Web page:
Beethoven, Ludwig van. (1770–1827) [Mitropoulos, Dimitri. (1896–1960)]
Grand Quatuor en partition pour deux Violons, Alto, et Violoncelle composé et dédié à Son Excellence Monsieur le Baron de Stutterheim, Lieutenant Maréchat de Camp Impérial et Royal d'Autriche &c: par L. v. Beethoven, Oeuvre 131." – From the collection of Dimitri Mitropoulos
Mayence [Mainz]: Schott. . First Edition.
Disbound upright quarto. Lithograph. [PN 2692]. Title (verso blank); 1–50 pp. Light foxing throughout, wear (erasure?) to lower center of title page and first leaf, first two leaves creased to lower right corner, remnants of wrappers and string along left edge, else in fine condition. Kinsky, p.398; Hoboken 519; Dorfmuller, p.351. From the library of Dimitri Mitropoulos, though without any stamps or markings. Uncommon, only one copy having appeared at auction in over 60 years.
Rare first edition of the score of the string quartet in c sharp minor, this copy is without the Beilage present in apparently the earliest issues of the first edition (see Kinsky, p.398). As Dorfmuller observes (p.351), the first edition of the score was published a little later than the first edition of the parts in the same year (1827). Beethoven oversaw the preparation of the publication, giving Schott instructions as late as February 1827, but he did not live to see the work in print.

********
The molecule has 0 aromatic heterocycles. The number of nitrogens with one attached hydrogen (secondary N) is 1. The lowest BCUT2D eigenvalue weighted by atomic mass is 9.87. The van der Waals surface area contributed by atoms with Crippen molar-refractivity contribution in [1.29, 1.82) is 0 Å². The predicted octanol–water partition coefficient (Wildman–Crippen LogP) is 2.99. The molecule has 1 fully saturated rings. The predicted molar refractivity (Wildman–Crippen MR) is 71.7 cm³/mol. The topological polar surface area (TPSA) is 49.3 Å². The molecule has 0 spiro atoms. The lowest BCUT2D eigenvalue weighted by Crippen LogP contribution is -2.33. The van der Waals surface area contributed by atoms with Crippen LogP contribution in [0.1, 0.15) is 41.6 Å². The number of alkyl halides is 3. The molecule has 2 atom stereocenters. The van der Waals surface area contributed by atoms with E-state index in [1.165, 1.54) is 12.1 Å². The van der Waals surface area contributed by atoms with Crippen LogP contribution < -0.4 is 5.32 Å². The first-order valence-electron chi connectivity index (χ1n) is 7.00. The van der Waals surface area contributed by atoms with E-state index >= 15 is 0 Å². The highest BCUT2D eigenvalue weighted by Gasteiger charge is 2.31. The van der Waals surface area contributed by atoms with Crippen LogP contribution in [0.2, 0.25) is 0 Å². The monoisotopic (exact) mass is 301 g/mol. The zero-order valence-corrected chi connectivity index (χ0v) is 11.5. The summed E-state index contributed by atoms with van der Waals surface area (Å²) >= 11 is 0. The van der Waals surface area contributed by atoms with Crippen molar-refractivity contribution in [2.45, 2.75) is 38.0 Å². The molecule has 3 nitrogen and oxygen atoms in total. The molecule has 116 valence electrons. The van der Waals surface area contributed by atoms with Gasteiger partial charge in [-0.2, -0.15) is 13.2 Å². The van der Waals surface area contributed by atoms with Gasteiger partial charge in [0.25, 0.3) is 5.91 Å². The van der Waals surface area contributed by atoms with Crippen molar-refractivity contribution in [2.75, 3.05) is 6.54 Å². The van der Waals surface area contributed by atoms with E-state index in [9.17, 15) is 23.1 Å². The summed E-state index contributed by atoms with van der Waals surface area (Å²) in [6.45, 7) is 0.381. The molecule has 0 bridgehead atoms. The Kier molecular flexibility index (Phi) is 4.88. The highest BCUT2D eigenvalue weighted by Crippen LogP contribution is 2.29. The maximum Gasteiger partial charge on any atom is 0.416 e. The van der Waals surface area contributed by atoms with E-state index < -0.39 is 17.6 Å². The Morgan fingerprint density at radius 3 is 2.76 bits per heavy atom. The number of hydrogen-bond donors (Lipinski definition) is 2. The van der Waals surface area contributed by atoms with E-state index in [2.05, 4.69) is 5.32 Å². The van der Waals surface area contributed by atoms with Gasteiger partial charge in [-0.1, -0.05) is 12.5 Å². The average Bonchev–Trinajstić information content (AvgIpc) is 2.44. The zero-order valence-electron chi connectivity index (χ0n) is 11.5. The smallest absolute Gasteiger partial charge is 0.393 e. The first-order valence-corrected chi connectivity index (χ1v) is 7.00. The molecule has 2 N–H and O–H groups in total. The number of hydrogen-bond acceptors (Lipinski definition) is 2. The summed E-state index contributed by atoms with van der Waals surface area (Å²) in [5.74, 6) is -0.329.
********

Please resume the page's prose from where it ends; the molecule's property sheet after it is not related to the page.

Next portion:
Dimitri Mitropoulos was Greece’s most prolific conductor and New York Philharmonic Music Director from 1949-1958. Widely regarded as one of the most significant conductors of the twentieth century, he is best remembered for his significant recorded legacy and for his commitment in bringing new compositions to the stage of major symphony orchestras. Indeed, it is thanks to his efforts that many of our current symphonic standards made their way into the repertory. He gave World and American premiers of seminal works such as Gustav Mahler’s Symphony No. 6 and Schoenberg’s Erwartung, as well as other major works by Schoenberg, Shostakovich, Prokofiev, and many others. His personal collection has been held in private hands since his death in 1960, when it passed to conductor James Dixon, his student and protégé. Mitropoulos came to consider Dixon his son, introducing him to conductors and performing arts institutions around the world, jumpstarting his career. When Mitropoulos died in 1960 he left all his belongings, including his scores, to Dixon. The bulk of the musical library has been subsequently gifted to the University of Iowa’s music library, but a selection of rare items have been selected to be offered for sale exclusively by Schubertiade Music & Arts.